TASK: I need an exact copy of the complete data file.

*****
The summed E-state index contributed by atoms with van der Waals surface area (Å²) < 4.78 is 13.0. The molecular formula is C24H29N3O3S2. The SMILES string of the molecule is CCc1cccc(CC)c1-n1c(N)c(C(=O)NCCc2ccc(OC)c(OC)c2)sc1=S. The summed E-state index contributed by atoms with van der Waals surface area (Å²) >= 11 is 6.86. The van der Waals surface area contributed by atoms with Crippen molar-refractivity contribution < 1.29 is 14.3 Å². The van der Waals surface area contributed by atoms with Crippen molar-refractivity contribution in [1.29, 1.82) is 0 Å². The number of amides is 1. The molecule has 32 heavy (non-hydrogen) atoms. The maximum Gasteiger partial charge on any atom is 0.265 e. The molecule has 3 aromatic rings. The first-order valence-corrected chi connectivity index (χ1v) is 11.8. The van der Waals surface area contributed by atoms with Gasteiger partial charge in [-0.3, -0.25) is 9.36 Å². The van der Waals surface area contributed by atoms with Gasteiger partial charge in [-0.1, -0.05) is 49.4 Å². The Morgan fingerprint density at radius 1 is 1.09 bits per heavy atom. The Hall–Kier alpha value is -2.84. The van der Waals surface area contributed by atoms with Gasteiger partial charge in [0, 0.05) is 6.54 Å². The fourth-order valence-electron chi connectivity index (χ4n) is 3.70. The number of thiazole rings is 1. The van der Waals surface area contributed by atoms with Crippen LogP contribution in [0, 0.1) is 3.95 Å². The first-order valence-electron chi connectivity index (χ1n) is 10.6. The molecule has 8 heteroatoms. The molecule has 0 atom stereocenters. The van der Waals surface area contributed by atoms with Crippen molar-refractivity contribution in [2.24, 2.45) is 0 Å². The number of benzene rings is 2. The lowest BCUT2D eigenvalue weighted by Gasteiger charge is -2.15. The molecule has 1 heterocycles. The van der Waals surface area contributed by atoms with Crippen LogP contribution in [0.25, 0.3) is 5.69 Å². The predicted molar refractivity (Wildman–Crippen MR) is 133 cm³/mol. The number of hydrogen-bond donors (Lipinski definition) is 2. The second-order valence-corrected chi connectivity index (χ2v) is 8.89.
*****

The summed E-state index contributed by atoms with van der Waals surface area (Å²) < 4.78 is 13.0. The molecular formula is C24H29N3O3S2. The SMILES string of the molecule is CCc1cccc(CC)c1-n1c(N)c(C(=O)NCCc2ccc(OC)c(OC)c2)sc1=S. The summed E-state index contributed by atoms with van der Waals surface area (Å²) >= 11 is 6.86. The van der Waals surface area contributed by atoms with Crippen molar-refractivity contribution < 1.29 is 14.3 Å². The van der Waals surface area contributed by atoms with Crippen molar-refractivity contribution in [1.29, 1.82) is 0 Å². The number of amides is 1. The molecule has 32 heavy (non-hydrogen) atoms. The maximum Gasteiger partial charge on any atom is 0.265 e. The molecule has 3 aromatic rings. The first-order valence-corrected chi connectivity index (χ1v) is 11.8. The van der Waals surface area contributed by atoms with Gasteiger partial charge in [-0.3, -0.25) is 9.36 Å². The van der Waals surface area contributed by atoms with Gasteiger partial charge in [-0.1, -0.05) is 49.4 Å². The Morgan fingerprint density at radius 1 is 1.09 bits per heavy atom. The Hall–Kier alpha value is -2.84. The van der Waals surface area contributed by atoms with Gasteiger partial charge in [0, 0.05) is 6.54 Å². The fourth-order valence-electron chi connectivity index (χ4n) is 3.70. The number of thiazole rings is 1. The van der Waals surface area contributed by atoms with Crippen LogP contribution in [0, 0.1) is 3.95 Å². The first-order valence-electron chi connectivity index (χ1n) is 10.6. The molecule has 8 heteroatoms. The molecule has 0 atom stereocenters. The van der Waals surface area contributed by atoms with Crippen molar-refractivity contribution in [2.24, 2.45) is 0 Å². The number of benzene rings is 2. The lowest BCUT2D eigenvalue weighted by Gasteiger charge is -2.15. The molecule has 1 heterocycles. The van der Waals surface area contributed by atoms with Crippen LogP contribution in [0.25, 0.3) is 5.69 Å². The predicted molar refractivity (Wildman–Crippen MR) is 133 cm³/mol. The number of hydrogen-bond donors (Lipinski definition) is 2. The second-order valence-corrected chi connectivity index (χ2v) is 8.89.